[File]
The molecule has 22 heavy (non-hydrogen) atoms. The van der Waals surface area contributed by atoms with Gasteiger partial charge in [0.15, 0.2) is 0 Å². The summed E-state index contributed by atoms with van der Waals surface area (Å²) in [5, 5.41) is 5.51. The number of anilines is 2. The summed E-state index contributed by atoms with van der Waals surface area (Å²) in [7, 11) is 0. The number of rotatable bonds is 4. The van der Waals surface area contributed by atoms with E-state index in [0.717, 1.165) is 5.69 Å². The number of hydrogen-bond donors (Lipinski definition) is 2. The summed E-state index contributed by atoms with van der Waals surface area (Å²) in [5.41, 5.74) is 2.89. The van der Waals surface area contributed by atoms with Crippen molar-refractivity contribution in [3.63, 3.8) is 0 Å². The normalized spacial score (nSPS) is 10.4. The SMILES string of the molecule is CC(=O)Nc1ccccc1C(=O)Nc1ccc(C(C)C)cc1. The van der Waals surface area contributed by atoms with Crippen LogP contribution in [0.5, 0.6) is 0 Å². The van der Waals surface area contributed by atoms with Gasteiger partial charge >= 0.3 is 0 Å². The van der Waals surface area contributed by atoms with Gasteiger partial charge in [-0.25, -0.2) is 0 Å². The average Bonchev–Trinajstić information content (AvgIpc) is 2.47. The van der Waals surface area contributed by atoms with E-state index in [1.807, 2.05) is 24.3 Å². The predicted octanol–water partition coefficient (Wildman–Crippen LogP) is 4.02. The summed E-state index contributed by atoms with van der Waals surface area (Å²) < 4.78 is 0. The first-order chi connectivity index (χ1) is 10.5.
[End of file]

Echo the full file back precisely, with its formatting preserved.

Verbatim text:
The molecule has 22 heavy (non-hydrogen) atoms. The van der Waals surface area contributed by atoms with Gasteiger partial charge in [0.15, 0.2) is 0 Å². The summed E-state index contributed by atoms with van der Waals surface area (Å²) in [5, 5.41) is 5.51. The number of anilines is 2. The summed E-state index contributed by atoms with van der Waals surface area (Å²) in [7, 11) is 0. The number of rotatable bonds is 4. The van der Waals surface area contributed by atoms with E-state index in [0.717, 1.165) is 5.69 Å². The number of hydrogen-bond donors (Lipinski definition) is 2. The summed E-state index contributed by atoms with van der Waals surface area (Å²) in [5.41, 5.74) is 2.89. The van der Waals surface area contributed by atoms with Crippen molar-refractivity contribution in [3.63, 3.8) is 0 Å². The normalized spacial score (nSPS) is 10.4. The SMILES string of the molecule is CC(=O)Nc1ccccc1C(=O)Nc1ccc(C(C)C)cc1. The van der Waals surface area contributed by atoms with Crippen LogP contribution in [0.5, 0.6) is 0 Å². The van der Waals surface area contributed by atoms with Gasteiger partial charge >= 0.3 is 0 Å². The van der Waals surface area contributed by atoms with Gasteiger partial charge in [-0.25, -0.2) is 0 Å². The average Bonchev–Trinajstić information content (AvgIpc) is 2.47. The van der Waals surface area contributed by atoms with E-state index in [1.807, 2.05) is 24.3 Å². The predicted octanol–water partition coefficient (Wildman–Crippen LogP) is 4.02. The summed E-state index contributed by atoms with van der Waals surface area (Å²) < 4.78 is 0. The first-order chi connectivity index (χ1) is 10.5.